To study the effects of legalization on the state and its residents, the new statutory bill would also establish various studies, including into youth impacts, use patterns, impaired driving, advertising, labeling, quality control of products and barriers to entering the industry. A baseline study would be conducted before legalization, and updates would be sent to the governor every two months.
The Maryland bill would start by making possession of small amounts of cannabis a civil offense on January 1, 2023, punishable by a $250 fine, with legalization not kicking in for another six months. That’s a problematic timeline, as far as advocates are concerned.
HB 1 (the Constitutional amendment for adult use and possession of cannabis) and HB 837 (cannabis reform) have passed out of the Judiciary Committee. Our work now heads to the House floor. Thank you to @SpeakerAJones & members of our workgroup for your leadership on this issue.
— Luke Clippinger (@LukeClippinger) February 18, 2022

“We appreciate Chair Clippinger and the committee’s work to allow adult sharing, limited home cultivation, and to ensure edibles and paraphernalia are included,” MPP’s O’Keefe said. “We look forward to continuing to work with both chambers, including to address a gap between the referendum’s passage and legalization that could lead to demeaning and potentially violent police-civilian interactions.”
Meanwhile, there are at least three other competing legalization bills that have been filed in the state legislature this session.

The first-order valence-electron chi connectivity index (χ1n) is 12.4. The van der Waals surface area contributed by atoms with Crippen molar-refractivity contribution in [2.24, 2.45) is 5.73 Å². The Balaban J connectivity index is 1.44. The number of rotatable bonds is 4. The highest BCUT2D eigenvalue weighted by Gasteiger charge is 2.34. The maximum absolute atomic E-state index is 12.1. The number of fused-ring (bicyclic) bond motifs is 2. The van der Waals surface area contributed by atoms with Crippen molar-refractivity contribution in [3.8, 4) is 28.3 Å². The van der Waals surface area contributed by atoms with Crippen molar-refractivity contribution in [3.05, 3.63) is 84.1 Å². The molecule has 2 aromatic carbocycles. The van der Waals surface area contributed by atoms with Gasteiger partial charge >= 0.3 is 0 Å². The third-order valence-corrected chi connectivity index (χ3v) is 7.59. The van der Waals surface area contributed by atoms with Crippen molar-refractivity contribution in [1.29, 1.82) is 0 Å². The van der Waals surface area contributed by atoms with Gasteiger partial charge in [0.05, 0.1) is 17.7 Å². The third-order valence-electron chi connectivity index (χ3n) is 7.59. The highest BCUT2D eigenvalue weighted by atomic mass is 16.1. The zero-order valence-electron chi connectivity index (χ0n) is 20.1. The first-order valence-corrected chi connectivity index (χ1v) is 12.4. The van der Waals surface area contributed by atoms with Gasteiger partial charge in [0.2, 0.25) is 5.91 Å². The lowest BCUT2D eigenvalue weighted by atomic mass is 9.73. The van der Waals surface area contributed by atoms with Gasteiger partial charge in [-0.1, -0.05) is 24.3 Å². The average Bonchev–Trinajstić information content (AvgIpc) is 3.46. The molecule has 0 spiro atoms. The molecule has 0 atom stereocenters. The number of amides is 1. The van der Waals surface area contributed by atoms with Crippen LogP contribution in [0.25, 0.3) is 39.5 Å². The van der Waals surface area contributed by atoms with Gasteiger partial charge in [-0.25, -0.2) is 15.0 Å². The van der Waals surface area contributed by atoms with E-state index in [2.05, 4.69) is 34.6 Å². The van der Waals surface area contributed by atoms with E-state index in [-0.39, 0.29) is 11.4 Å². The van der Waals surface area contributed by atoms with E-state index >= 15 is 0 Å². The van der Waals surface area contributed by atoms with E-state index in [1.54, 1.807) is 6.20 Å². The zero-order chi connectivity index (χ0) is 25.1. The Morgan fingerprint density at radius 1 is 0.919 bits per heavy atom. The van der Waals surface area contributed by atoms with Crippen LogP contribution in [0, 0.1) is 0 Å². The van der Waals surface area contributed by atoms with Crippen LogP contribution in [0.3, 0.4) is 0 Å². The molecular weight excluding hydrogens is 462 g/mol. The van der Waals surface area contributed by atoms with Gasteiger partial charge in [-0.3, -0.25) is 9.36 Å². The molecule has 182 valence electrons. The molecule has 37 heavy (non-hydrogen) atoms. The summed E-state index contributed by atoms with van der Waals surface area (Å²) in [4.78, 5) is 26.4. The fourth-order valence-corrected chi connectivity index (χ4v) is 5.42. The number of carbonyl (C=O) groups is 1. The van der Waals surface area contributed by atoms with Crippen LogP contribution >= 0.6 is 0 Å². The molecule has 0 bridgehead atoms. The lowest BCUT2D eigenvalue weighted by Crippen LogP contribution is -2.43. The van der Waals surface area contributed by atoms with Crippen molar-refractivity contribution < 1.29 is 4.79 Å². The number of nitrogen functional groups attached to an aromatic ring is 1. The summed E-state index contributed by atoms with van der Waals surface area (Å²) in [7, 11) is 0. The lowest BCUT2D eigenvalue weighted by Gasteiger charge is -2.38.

On the Senate side, meanwhile, Sen. Brian J. Feldman (D) earlier this month introduced SB 833, which would also ask voters to approve a constitutional amendment legalizing cannabis for adults. That measure, like Clippinger’s plan, would go to voters in November and take effect in July 2023.
Feldman’s 83-page bill would allow home cultivation of up to four plants per adult, with a maximum of eight plants per residence. It would also package the constitutional amendment and basic regulatory framework in a single piece of legislation, unlike Clippinger’s bifurcated package.
Feldman was a lead author on a separate legalization measure last year that was co-sponsored by Senate President Bill Ferguson (D).
Ferguson, for his part, said last year that he favored legalizing cannabis through the legislature rather than waiting to ask voters on November’s ballot.
Another Senate bill in play this session, SB 692, from Sen. Jill Carter (D), would set higher possession amounts of up to four ounces of marijuana and would allow home cultivation of up to six cannabis plants. Possession in excess of those limits would carry no more than a $150 fine, and past criminal records would be cleared for certain cannabis-related charges.
Both Senate bills are set to be discussed March 3 in the Senate Finance Committee.
A competing legalization bill on the House side, HB 1342, was introduced earlier this month by Del. Gabriel Acevero (D).

Marijuana Moment is already tracking more than 1,000 cannabis, psychedelics and drug policy bills in state legislatures and Congress this year. Patreon supporters pledging at least $25/month get access to our interactive maps, charts and hearing calendar so they don’t miss any developments.

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Legalization began to advance through Maryland’s legislature last session, but no votes were ultimately held. The Senate Finance Committee held a hearing last March on a legalization bill sponsored by Feldman and Ferguson. That followed a House Judiciary Committee hearing on a separate cannabis proposal in February.
Lawmakers then worked to reconcile the differences between the House and Senate proposals in hopes of getting something to the desk of Gov. Larry Hogan (R). Hogan has not endorsed legalization but has signaled he may be open to considering the idea.